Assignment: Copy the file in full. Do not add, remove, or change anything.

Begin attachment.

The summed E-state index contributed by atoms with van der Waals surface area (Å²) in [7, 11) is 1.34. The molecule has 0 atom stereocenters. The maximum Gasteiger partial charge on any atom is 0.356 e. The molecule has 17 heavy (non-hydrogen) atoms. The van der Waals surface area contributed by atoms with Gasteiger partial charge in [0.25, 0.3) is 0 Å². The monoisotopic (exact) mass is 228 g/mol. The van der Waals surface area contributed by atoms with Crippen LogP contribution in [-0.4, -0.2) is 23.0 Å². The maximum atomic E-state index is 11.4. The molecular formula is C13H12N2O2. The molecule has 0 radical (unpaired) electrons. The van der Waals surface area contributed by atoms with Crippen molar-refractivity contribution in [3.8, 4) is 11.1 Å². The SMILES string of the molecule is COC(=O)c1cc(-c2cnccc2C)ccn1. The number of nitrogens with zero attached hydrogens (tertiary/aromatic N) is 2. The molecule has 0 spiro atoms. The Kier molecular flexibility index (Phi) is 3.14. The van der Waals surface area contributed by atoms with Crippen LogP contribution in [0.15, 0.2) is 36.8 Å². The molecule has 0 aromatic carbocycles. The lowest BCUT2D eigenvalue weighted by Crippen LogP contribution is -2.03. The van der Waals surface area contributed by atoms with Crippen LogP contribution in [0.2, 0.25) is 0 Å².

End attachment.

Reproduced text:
The summed E-state index contributed by atoms with van der Waals surface area (Å²) in [7, 11) is 1.34. The molecule has 0 atom stereocenters. The maximum Gasteiger partial charge on any atom is 0.356 e. The molecule has 17 heavy (non-hydrogen) atoms. The van der Waals surface area contributed by atoms with Gasteiger partial charge in [0.25, 0.3) is 0 Å². The monoisotopic (exact) mass is 228 g/mol. The van der Waals surface area contributed by atoms with Crippen LogP contribution in [-0.4, -0.2) is 23.0 Å². The maximum atomic E-state index is 11.4. The molecular formula is C13H12N2O2. The molecule has 0 radical (unpaired) electrons. The van der Waals surface area contributed by atoms with Crippen molar-refractivity contribution in [3.8, 4) is 11.1 Å². The SMILES string of the molecule is COC(=O)c1cc(-c2cnccc2C)ccn1. The number of nitrogens with zero attached hydrogens (tertiary/aromatic N) is 2. The molecule has 0 spiro atoms. The Kier molecular flexibility index (Phi) is 3.14. The van der Waals surface area contributed by atoms with Crippen LogP contribution in [0.15, 0.2) is 36.8 Å². The molecule has 0 aromatic carbocycles. The lowest BCUT2D eigenvalue weighted by Crippen LogP contribution is -2.03. The van der Waals surface area contributed by atoms with Crippen LogP contribution in [0.2, 0.25) is 0 Å².